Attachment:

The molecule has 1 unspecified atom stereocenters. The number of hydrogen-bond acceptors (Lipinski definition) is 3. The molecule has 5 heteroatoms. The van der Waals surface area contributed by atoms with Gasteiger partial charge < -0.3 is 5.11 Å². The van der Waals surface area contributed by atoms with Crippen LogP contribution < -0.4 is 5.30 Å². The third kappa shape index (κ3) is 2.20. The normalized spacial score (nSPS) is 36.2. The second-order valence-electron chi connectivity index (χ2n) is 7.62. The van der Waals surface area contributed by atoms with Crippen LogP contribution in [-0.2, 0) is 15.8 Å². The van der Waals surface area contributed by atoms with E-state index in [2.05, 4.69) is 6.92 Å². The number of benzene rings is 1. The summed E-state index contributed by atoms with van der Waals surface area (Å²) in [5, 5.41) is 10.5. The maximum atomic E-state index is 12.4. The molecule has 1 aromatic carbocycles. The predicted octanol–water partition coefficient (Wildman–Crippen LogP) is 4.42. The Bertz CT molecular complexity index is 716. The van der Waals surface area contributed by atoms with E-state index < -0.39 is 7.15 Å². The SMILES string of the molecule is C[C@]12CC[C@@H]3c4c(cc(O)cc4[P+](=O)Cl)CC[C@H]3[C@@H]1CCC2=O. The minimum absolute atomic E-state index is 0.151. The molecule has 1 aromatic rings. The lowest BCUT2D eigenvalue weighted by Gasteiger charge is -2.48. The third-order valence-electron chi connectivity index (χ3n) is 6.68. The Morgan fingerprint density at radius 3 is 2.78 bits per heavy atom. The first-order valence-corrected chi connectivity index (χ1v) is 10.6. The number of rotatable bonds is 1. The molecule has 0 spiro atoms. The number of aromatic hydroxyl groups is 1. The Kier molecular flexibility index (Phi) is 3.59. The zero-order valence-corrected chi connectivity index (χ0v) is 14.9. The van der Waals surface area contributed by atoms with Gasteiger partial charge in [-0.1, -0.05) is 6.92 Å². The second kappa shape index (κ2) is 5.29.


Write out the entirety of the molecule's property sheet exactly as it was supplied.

The molecule has 1 unspecified atom stereocenters. The number of hydrogen-bond acceptors (Lipinski definition) is 3. The molecule has 5 heteroatoms. The van der Waals surface area contributed by atoms with Gasteiger partial charge < -0.3 is 5.11 Å². The van der Waals surface area contributed by atoms with Crippen LogP contribution < -0.4 is 5.30 Å². The third kappa shape index (κ3) is 2.20. The normalized spacial score (nSPS) is 36.2. The second-order valence-electron chi connectivity index (χ2n) is 7.62. The van der Waals surface area contributed by atoms with Crippen LogP contribution in [-0.2, 0) is 15.8 Å². The van der Waals surface area contributed by atoms with E-state index in [2.05, 4.69) is 6.92 Å². The number of benzene rings is 1. The summed E-state index contributed by atoms with van der Waals surface area (Å²) in [5, 5.41) is 10.5. The maximum atomic E-state index is 12.4. The molecule has 1 aromatic carbocycles. The predicted octanol–water partition coefficient (Wildman–Crippen LogP) is 4.42. The Bertz CT molecular complexity index is 716. The van der Waals surface area contributed by atoms with E-state index < -0.39 is 7.15 Å². The SMILES string of the molecule is C[C@]12CC[C@@H]3c4c(cc(O)cc4[P+](=O)Cl)CC[C@H]3[C@@H]1CCC2=O. The minimum absolute atomic E-state index is 0.151. The molecule has 1 aromatic rings. The lowest BCUT2D eigenvalue weighted by Gasteiger charge is -2.48. The third-order valence-electron chi connectivity index (χ3n) is 6.68. The Morgan fingerprint density at radius 3 is 2.78 bits per heavy atom. The first-order valence-corrected chi connectivity index (χ1v) is 10.6. The number of rotatable bonds is 1. The molecule has 0 spiro atoms. The number of aromatic hydroxyl groups is 1. The Kier molecular flexibility index (Phi) is 3.59. The zero-order valence-corrected chi connectivity index (χ0v) is 14.9. The van der Waals surface area contributed by atoms with Gasteiger partial charge in [-0.1, -0.05) is 6.92 Å². The second kappa shape index (κ2) is 5.29.